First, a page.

Congrats. I wouw go to SIGforum.com --A discussion forum for SIG enthusiasts
Today, after months of searching and deliberating, I finally took the plunge and bought a used SIG Sauer P226 (first gun! Wooho!). My only problem (other than the fact that it doesn't have night sights, but that's a whole different kettle of worms) is that I don't particularly like the checkering on the grips that came with the gun. Seeing as I have fallen in love with the newer-style grips, I want to make sure that they will indeed fit my gun before I try and order a pair from SIG.
It's the old style (it was made in Germany - it has "West Germany" stamped in the side, if that's any indication of how old it is), with the old style mainspring and seat (also, I'd like to know if this particular frame is compatible with the new style mainspring and seat setup).
My apologies if this has already been covered. If that is the case, then please tell me so, and I'll look further back in this section.
Thanks; I stumbled upon that site last night. They apparently have something against Gmail addresses, because they decided I couldn't be allowed to register.
It cuts down on the Trolls a bit to decline annonymous e-mail servers where one can potentially open an account, flame a board then close the account or otherwise bail. Paid ISP e-mail providers are preferred there, though if you go to the "Office" section and contact one of the mods something might be able to be worked out.
As to your question. The 'new style' grips will generally work on the newer frames without modification, duh, right. However, the 'old style' ones may need a minor modification. Here is a thread that may help: Older Sig P220 .45ACP grip options? (Pic Request) - Topic Powered by Social Strata with where and how much material needs to be removed (the rough areas at the pointers)
Some small files and some patience or careful use of a Dremel is the way most people go about "modding" their grips (internally).
I tried to join sigforum also. Bought my sig and couldn't wait to talk about it. Its been a week and they still haven't let me in. My enthusiasm is gone (for the forum) and so I looked for another forum and joined this one. Glad you'll would have me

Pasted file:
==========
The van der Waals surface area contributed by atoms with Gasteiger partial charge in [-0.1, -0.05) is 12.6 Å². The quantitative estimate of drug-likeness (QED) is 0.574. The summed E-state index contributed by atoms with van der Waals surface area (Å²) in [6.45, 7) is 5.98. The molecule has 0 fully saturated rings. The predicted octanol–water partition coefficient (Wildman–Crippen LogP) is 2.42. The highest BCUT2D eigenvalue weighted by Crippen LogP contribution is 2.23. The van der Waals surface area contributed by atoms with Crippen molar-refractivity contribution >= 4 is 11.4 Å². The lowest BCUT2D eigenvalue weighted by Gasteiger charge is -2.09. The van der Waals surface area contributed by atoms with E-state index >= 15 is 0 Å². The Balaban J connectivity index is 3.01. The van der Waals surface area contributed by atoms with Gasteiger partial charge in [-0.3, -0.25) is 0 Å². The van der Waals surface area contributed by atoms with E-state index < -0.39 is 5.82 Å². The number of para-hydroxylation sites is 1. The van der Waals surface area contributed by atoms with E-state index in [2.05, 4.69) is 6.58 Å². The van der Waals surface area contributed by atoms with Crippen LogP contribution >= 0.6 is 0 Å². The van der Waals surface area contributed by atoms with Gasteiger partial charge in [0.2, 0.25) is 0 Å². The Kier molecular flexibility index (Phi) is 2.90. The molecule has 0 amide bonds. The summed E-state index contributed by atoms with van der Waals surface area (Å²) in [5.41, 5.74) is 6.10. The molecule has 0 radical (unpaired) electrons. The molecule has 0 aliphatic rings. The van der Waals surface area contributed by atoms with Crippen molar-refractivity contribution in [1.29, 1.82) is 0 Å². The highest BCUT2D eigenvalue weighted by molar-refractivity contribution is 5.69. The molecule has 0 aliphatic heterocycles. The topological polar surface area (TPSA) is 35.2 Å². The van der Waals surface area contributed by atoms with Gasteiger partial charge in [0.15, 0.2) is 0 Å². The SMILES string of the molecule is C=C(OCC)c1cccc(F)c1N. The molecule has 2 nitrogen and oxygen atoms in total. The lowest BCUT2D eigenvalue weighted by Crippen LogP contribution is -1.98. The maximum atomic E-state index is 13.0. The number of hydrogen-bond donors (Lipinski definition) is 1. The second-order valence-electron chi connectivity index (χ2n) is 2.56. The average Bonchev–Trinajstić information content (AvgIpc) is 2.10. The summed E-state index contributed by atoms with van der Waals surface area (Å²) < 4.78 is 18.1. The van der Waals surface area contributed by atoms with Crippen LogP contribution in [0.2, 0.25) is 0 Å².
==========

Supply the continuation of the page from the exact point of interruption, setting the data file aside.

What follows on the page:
Anywho, I'm probably calling SIG in the morning to find out whether I can just replace the mainspring and seat, or if there's more to it than that (apparently that's the problem; if I can correct that cheaply then I'm sitting really pretty). Since it's a West Germany model that's, when all is said and done, is actually in pretty great condition (considering it's probably older than I am) I'm keeping the old parts so that I can sell it as it came off the production line. I just can not stand the checkering on the grips that I got it with.
Yes you can replace the mainspring and seat. It's not that difficult. I would, however, recommend that you buy the "Sig Armorer's DVD" from a vendor like TopGun Supply. It shows what anyone needs to know to do a complete breakdown of a SiG "Classic P Series" to inspect or replace parts. After watching it a few times you could likely do the work yourself, if you are mechanically inclined that is. Otherwise you can take it to a reputable gunsmith in your local area to complete the work. ToGun Supply also has parts kits as well: MAIN SPRINGS & SEATS - Top Gun Supply
I am NOT suggesting that the DVD suggested will "qualify" anyone in any way to be a "Certified Armorer" for SiG Sauer handguns. I am advocating that it is worthwhile for any SIG owner to have on hand as it is VERY informative and that TopGun Supply is a very reputable vendor. You may wish to find and/or choose another vendor if you wish, I was only making a suggestion based on personal experience.
Thank you for confirming that it will work. Did not know the DVD existed, though. I'll probably purchase one in the next couple of weeks here, along with the parts that I need to make everything work correctly (mainspring, seat, grips, etc.). While I in no way expect to suddenly be able to get certified as a SIG armorer (though I have given thought to studying actual gunsmithing), I do feel that I should be responsible for learning as much as I can about my gun.
The DVD mentioned will certainly do that for youas it has for me and many others. I have taken 2 seperate Gunsmithing courses by correspondence. I still have yet to get my FFl for it as I am not where I want to eventually reside and a few other things. Tom and his staff at TGS are top notch, and I'm not the only one who will say so.